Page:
If you’ve been following the autobloggers lately, you’ll probably have heard that Ford invited several of them out to Monterey, California to check out the newest Mustang, the 2012 Boss 302.
I arrived in the Golden State a little jet lagged, but excited to…oh, who am I kidding? I wasn’t invited, but I did read all of their reviews, and I’ve concluded that the 2012 Boss 302 Mustang may mean the rebirth of the American muscle car.
Instead of targeting the new Camaro LR1 or the hulking Challenger, Ford ambitiously looked across the sea and decided that the BMW M3 would be a more appropriate benchmark for the 302. And that’s a brave venture. The M3 has been a racing legend for decades on the touring circuit: its small, light, and powerful formula earning it countless victories.
Under the 302’s hood you’ll find the simply-presented, standard Mustang 5.0, but with a redesigned air intake, CNC ported heads, and bigger exhaust valves. Ford only boosted the horsepower to 444, the standard 5.0’s being 412, but they’ve also replaced the valves, leading to a 7,500 rpm redline.
All that’s nice to listen to when you’re in neutral, or when you’re using the built-in launch control to imagine that you’re impressing the ladies. But the M3 won’t be concerned with any of this. What about the track? Well, you know how most modern Ferraris let you adjust your suspension by means of high-powered computers mounted all over the steering wheel? You can do that in the new Boss, but you get to stop and use a screwdriver. There are 5 suspension levels- from 1, which will rock you to sleep like waves for a sailor, or 5, which will assist the medical community with spinal injury research.
The Boss has a live rear axle, which makes it a bit jittery over rough roads, but they’ve added (as an option) a Torsen helical differential, which uses gears instead of plates or clutches. Like a limited slip diff, it keeps the torque on the outside wheel and keeps the inside wheel from spinning.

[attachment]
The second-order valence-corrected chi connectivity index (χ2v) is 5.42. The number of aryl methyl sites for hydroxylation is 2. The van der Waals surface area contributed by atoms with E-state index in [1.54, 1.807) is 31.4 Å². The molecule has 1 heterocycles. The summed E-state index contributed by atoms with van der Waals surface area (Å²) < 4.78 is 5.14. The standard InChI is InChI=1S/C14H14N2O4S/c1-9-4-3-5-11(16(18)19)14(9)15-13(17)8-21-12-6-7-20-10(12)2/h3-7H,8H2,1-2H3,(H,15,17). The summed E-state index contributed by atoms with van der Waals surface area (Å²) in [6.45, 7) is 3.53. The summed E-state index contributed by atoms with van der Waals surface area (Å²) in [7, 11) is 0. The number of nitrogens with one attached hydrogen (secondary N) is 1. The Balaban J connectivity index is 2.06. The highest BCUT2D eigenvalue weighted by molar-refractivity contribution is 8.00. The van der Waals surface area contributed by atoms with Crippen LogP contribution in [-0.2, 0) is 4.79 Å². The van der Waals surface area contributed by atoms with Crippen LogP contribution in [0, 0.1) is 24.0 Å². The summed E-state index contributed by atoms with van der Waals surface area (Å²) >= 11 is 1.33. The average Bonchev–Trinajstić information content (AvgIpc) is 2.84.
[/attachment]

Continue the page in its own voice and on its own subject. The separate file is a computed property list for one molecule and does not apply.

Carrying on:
When you see it, you almost don’t care that it has any of this. Yes, I know, it’s mostly just another Mustang body, but the Boss is proof of how much you can do on an emotional level with a little paint and some colored wheels. The limited Laguna Seca edition, with its semi-illegal (and removable) front splitter, looks even better.
That splitter, combined with a rear-seat delete, stiffened frame, and a few other mods, helps the Laguna Seca edition get around that famed track a full second faster than the standard Boss. It will set you back $47,000, as opposed to the regular 302’s sticker of $41,000.
After learning all of this and seeing the new Boss in action, I’ve found that I was mistaken. The 302 isn’t the rebirth of the American muscle car. This new pony is the next evolution of the American muscle car.
For half a century muscle cars have been roaring down our roads. We love them because they’re cheap, beautiful, loud, heavy, and fun. They’re affordable after a decent tax refund. We can create fog warnings with their tire smoke. We can play pickup football games on their hoods. They drift far enough around the corners to span Michael Bay’s entire Panavision frame. There have been other local speed machines, of course, like the mid-engine Ford GT, the immutable Dodge Viper, and the timeless Chevrolet Corvette, all of these gaining international acclaim. But to be true muscle cars they have to have met the above criteria.
And it’s clear that the Boss 302 has met them all. Yet it does more than that. To beat a BMW M3 around Laguna Seca is no mean feat. Before, we rather took our pony cars with a grain of salt. If they didn’t perform, we’d appeal to the general consensus of “It’s a muscle car, after all,” receiving shrugs and nods all around. This new Boss, however, forces us to reevaluate just what a muscle car can do. It sets a new standard for the muscle car market, which, after 50 years, has finally begun to grow up.
It’s my opinion that the 2012 Mustang Boss 302 is the most revolutionary muscle car since their inception. Ford’s new pony will usher in a new era of higher standards and foreign challengers, which may even set some affordable Detroit machines among the great touring cars of the world.
Images provided courtesy of Nikeride.com
Andy Sheehan is a blogger, aspiring novelist, and relentless hoon. He plans to will his 2002 Subaru WRX Wagon to his firstborn, plans his daily commute around the swoop of its roads, and doesn’t plan to ever buy an automatic. A cool-car omnipath, he loves the common Mustang or Chevelle, but hunts for the weird and wonderful Velorexes and Cosmos of the autoverse. And when he can afford a garage, he’s going to turn an MX-5 into a race car.